Effective use of antibiotics to treat pediatric upper respiratory tract infections (URIs) rests on 3 basic principles: accurate diagnosis, consideration of risks vs benefits, and recognizing when antibiotics may be contraindicated, according to a clinical report by the Committee on Infectious Diseases of the American Academy of Pediatrics (AAP).
Of the nearly 50 million pediatric antibiotic prescriptions written annually, as many as 10 million of those "are directed toward respiratory conditions for which they are unlikely to provide benefit," lead author Adam L. Hersh, MD, PhD, and fellow committee members write in an article published in the December issue of Pediatrics. Often this occurs because it is hard to distinguish bacterial infections, which respond to antibiotics, from viral infections, which do not.
The report emphasizes "the importance of using stringent and validated clinical criteria when diagnosing acute otitis media (AOM), acute bacterial sinusitis, and pharyngitis caused by group A Streptococcus(GAS), as established through clinical guidelines," the authors write.
The first principle of judicious antibiotic prescribing is to determine the presence of a bacterial infection. For example, with AOM, this requires an otoscopic examination to observe characteristic inflammatory changes in the tympanic membrane plus bulging of the membrane or new-onset otorrhea not attributable to otitis externa, or mild bulging of the tympanic membrane accompanied by intense erythema or pain of recent onset. Acute bacterial sinusitis is diagnosed from persistent, worsening, or severe symptoms. Pharyngitis resulting from GAS can be diagnosed by taking a throat culture to identify the organism.
Following these diagnostic guidelines can help clinicians rule out the common cold, nonspecific URI, and bronchitis, which are viral in origin and will not respond to antibiotics, the authors write.
The second principle is to weigh the benefits against the harms of antibiotics. In the case of AOM, the evidence suggests that although at least 50% of patients may get well without antibiotics, antibiotics hasten recovery and are especially helpful for patients who are younger or have bilateral or severe disease. The evidence for using antibiotics to treat acute bacterial sinusitis is limited and mixed, and the role of the drugs in preventing complications such as orbital cellulitis or intracranial abscess also is unproven. Nevertheless, the AAP recommends antibiotics for children with clinical features of acute bacterial sinusitis, especially when the symptoms are worsening or severe. As for GAS pharyngitis, good evidence suggests that antibiotics can shorten symptom duration, although their effect on limiting fever is less clear, and they may reduce horizontal transmission. Antibiotics also may prevent suppurative complications of GAS pharyngitis such as peritonsillar abscess.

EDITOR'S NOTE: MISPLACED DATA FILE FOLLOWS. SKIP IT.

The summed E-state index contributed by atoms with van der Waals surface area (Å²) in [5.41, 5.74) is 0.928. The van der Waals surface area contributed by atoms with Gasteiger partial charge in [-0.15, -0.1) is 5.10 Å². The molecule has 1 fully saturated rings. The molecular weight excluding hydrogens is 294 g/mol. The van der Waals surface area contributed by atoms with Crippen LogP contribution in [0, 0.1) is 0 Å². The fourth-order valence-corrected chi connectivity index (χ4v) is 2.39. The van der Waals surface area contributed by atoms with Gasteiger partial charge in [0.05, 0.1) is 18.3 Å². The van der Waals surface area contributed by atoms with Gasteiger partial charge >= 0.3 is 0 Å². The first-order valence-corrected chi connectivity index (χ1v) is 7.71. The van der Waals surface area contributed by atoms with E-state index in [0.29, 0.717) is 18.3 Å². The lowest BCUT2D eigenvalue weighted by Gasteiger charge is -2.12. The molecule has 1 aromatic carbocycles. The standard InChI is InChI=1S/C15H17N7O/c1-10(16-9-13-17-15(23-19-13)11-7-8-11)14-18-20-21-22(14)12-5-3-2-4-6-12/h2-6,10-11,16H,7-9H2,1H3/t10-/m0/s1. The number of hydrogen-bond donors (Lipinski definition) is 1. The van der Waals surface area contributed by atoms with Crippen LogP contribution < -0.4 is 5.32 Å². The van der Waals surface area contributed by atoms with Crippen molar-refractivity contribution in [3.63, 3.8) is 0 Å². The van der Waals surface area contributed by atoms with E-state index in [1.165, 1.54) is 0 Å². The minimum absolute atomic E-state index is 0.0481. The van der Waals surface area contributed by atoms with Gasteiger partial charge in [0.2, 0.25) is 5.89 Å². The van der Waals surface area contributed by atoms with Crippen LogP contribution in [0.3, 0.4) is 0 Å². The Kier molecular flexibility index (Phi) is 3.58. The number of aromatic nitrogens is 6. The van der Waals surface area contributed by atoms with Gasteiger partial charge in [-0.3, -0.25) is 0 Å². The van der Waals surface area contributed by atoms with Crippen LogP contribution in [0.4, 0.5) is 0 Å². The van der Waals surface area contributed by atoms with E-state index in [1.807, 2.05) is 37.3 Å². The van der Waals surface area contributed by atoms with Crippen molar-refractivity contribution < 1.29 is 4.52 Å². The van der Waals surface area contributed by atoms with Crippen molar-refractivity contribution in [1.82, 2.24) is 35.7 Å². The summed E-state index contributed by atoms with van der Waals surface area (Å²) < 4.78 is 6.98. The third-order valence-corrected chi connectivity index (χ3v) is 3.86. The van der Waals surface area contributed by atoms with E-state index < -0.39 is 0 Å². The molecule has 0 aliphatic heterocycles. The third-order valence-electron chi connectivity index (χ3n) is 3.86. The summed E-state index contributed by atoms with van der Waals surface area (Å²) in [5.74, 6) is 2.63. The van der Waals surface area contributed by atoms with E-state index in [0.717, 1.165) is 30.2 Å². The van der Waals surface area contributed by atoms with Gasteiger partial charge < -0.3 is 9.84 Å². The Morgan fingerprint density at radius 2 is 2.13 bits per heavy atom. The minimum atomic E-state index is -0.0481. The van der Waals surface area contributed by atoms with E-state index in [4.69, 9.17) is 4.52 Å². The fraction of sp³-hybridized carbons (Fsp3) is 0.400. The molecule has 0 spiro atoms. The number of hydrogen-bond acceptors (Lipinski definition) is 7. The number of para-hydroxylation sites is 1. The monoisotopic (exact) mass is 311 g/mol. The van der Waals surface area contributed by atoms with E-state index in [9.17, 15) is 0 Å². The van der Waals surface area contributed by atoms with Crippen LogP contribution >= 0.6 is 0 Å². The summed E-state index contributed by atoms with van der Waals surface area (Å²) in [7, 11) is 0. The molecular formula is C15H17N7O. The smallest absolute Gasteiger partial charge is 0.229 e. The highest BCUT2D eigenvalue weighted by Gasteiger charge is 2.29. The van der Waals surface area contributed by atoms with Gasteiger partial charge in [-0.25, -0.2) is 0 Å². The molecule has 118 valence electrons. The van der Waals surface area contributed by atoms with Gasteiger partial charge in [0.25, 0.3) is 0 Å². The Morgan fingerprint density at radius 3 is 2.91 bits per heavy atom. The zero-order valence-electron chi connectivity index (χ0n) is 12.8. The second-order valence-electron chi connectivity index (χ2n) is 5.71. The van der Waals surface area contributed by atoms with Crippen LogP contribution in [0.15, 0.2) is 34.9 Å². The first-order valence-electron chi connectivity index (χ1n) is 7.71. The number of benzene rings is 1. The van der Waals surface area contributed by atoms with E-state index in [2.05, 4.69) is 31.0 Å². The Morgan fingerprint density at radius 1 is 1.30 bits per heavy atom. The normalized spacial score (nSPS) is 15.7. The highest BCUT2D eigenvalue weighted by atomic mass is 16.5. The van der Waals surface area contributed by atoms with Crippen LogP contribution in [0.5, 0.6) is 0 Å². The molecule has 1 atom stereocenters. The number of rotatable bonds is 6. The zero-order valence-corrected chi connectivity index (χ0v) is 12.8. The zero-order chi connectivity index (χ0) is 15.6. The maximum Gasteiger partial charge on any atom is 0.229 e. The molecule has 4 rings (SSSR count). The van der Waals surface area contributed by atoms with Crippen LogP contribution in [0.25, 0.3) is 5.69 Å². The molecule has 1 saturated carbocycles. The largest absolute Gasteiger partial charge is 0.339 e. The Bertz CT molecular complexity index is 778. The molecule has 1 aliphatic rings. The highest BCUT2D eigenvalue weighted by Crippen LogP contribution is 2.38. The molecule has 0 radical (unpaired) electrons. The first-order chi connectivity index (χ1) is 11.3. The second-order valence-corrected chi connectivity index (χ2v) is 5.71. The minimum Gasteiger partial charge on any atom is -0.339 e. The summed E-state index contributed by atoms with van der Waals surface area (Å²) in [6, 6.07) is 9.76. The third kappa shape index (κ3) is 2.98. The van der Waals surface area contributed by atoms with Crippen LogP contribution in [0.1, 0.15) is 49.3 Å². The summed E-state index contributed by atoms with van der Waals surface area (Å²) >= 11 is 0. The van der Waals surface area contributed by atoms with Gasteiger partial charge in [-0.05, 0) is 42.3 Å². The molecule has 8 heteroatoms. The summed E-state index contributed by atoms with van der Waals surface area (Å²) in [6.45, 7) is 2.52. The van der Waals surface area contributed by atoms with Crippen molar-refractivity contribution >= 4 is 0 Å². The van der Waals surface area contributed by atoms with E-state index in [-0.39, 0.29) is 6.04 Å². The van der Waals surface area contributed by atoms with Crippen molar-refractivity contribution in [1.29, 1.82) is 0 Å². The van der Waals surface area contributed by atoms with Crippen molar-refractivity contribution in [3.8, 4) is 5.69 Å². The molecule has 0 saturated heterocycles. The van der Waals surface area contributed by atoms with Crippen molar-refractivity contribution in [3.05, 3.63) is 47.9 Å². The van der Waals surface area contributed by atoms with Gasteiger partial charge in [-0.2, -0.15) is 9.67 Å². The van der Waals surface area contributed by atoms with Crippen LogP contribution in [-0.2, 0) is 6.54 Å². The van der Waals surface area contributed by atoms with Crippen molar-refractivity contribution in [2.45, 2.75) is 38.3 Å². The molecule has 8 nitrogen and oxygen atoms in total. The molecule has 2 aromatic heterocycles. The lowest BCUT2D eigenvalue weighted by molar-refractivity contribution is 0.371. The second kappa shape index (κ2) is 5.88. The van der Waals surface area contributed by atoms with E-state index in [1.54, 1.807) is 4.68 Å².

The harms of antibiotics can potentially outweigh these benefits, the authors warn. Most of the clinical trials reviewed have used amoxicillin or amoxicillin-clavulanate, which have been associated with adverse events ranging from mild (eg, diarrhea and rash), to severe (eg, Stevens-Johnson syndrome), to life-threatening cardiac and anaphylactic reactions. What is more, a growing body of evidence suggests that antibiotic use early in life may upset the normal microbial balance in the intestine and other organs, possibly setting the child up for lifelong health problems, including inflammatory bowel disease, obesity, eczema, and asthma. "Application of stringent diagnostic criteria and use of therapy only when the diagnosis and potential benefits are well established is essential to minimizing the impact of antibiotic overuse on resistance in individuals and within communities," the authors write.
Principle 3 is implementation of judicious prescribing strategies, including selection of the antibiotic most likely to eliminate the infecting organism, using an appropriate dose, and treating for the shortest duration possible. The committee suggests that physicians consider a "wait-and-see" approach before prescribing antibiotics, especially for older patients with mild to moderate AOM or sinusitis. They also recommend an assessment of the child's overall antibiotic exposure.
These principles "can be used to amplify messages from recent clinical guidelines for local guideline development and for patient communication; they are broadly applicable to antibiotic prescribing in general," the authors conclude.
The authors have disclosed no relevant financial relationships.
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Comments: I am a firm believer in reducing antibiotic use in children, and it pains me to see most prescriptions by private pediatricians in India featuring antibiotics almost by default. I think that over the next few decades, we will reduce the use of antibiotics since the long term problems related to their overuse will become even more evident.